MRTs have been witness to immense change over the past 75 years, in professional practice, in technology, and even in the terms used to refer to one another as professionals. The story of the name for the national association (or Dominion Society as it was known in the 1940s) is a fascinating illustration of professional evolution.
Back in 1943, there were 8 provincial societies in place from BC to Nova Scotia (PEI and Newfoundland would come later), and even those associations varied in how they recognized the profession.
In BC, Saskatchewan, Manitoba, Quebec and New Brunswick, professionals were known as X-Ray Technicians. In Ontario and Nova Scotia these same professionals were Radiographers. In Alberta, they were named Radiological Technicians.
The founders of CSRT favoured the Alberta terminology, and chose what they probably thought would be a name that would endure for decades to come. Unbeknownst to those founding members were the technological and professional leaps forward that were to come in medical imaging and radiation therapy, and that the need to keep up with the times would include adapting the name of the profession and association, too.
As early as 1966, Radiologic Technicians in the CSRT were making noise about changing the name of the profession and the name of the Canadian Society with it.
That year, a resolution was submitted by the New Brunswick Division of CSRT noting that the term “Technician” was used in many fields, and that the profession would benefit from using a more unique term. The term suggested in the resolution was “radiographer”, a name they pointed out was already in use by the majority of members in the ISRRT. The resolution (the first in a string over resolutions of more than a decade) suggested that CSRT change its name to the “Canadian Society of Radiographers”. The motion was agreed, but then tabled for the future.
A few years later, the issue surfaced again. This time the term “technologist” was preferred. A motion made at the 1969 AGM by Poitras/Bussieres proposed to replace the term “Technician” with “Technologist”. A supplementary resolution then suggested the addition of the now familiar “Medical” term to technologist in the society’s title. While there was a move to table the discussion, that was defeated and instead a committee was struck to bring recommendations to the next AGM.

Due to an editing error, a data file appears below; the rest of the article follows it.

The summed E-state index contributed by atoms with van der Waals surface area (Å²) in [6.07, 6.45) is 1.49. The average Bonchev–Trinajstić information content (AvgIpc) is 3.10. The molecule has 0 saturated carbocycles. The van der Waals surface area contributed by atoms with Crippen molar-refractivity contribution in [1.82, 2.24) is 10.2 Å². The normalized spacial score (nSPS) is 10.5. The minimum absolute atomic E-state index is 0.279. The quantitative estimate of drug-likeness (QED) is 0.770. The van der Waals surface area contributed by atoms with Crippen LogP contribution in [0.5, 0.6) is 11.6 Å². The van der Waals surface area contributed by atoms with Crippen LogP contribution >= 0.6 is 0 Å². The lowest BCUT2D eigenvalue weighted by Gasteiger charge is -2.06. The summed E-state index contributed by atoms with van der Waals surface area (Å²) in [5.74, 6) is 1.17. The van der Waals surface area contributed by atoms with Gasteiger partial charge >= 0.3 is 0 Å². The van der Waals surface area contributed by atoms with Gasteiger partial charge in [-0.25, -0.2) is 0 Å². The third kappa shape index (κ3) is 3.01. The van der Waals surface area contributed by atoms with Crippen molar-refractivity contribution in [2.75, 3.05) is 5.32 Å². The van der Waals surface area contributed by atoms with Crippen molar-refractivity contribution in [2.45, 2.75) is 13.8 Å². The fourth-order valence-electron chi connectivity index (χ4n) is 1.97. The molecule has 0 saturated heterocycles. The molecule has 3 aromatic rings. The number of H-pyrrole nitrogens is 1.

But name change was not in the cards in 1970, following recommendations that, for reasons of cost and inconvenience, the society name should remain unchanged. The interesting twist that the Canadian Society of Inhalation Therapists had changed its name to CSRT (Canadian Society of Respiratory Therapists) may also have added some fuel to the fire, but did not sway the decision.
In 1973, motions were back on the floor to change the association name (and with it the terminology its professionals used to describe themselves in Canada). Clark and Taylor submitted a motion that year to change the name of the society to the Canadian Society of Medical Radiation Technologists (we’re getting close!). Once again cost was discussed (in quite some detail), and another committee was struck to examine the name change, and once again the committee recommended against changing the name.
Motions were again submitted ahead of the 1977 meeting in Hamilton. Martha Pearce and James D. Clark of Nova Scotia moved that the society change its name to the Canadian Association of Medical Radiation Technologists. Reasons for supporting the name change were made clear:
Re: C.S.R.T. Name Change
Moved by Martha Pearce and James D. Clark of Nova Scotia.
WHEREAS the name of our professional society no longer reflects the diversified role of the technologists’ responsibilities; and
WHEREAS the monopoly of x-radiation as a diagnostic tool has passed, and several other radiations are now used as aids in diagnosis; and
WHEREAS the Society is investigating a broader base for its membership;
THEREFORE BE IT RESOLVED that proceedings be initiated to change the name of this Society to the “Canadian Association of Medical Radiation Technologists”.
Provinces in favour of the change were: Saskatchewan, Manitoba, Ontario and Quebec. Against were Alberta and New Brunswick, with the rest undecided. After some (no doubt lively) discussion, the motion to change the CSRT name was finally carried by a vote of the general membership (1005 in favour to 451 against).
Following the vote, the wheels were set in motion. A display of proposed logos for the newly-named CAMRT were on presentation for all delegates to peruse and vote on at the 1978 AGC. And the rest, as they say, is history.
From our point of view in 2017, this is an interesting history and progression. Consider for a moment the real fervour that accompanies the mere mention of the term “technician” in the company of an MRT, and it is now hard to imagine this debate from 40 years ago.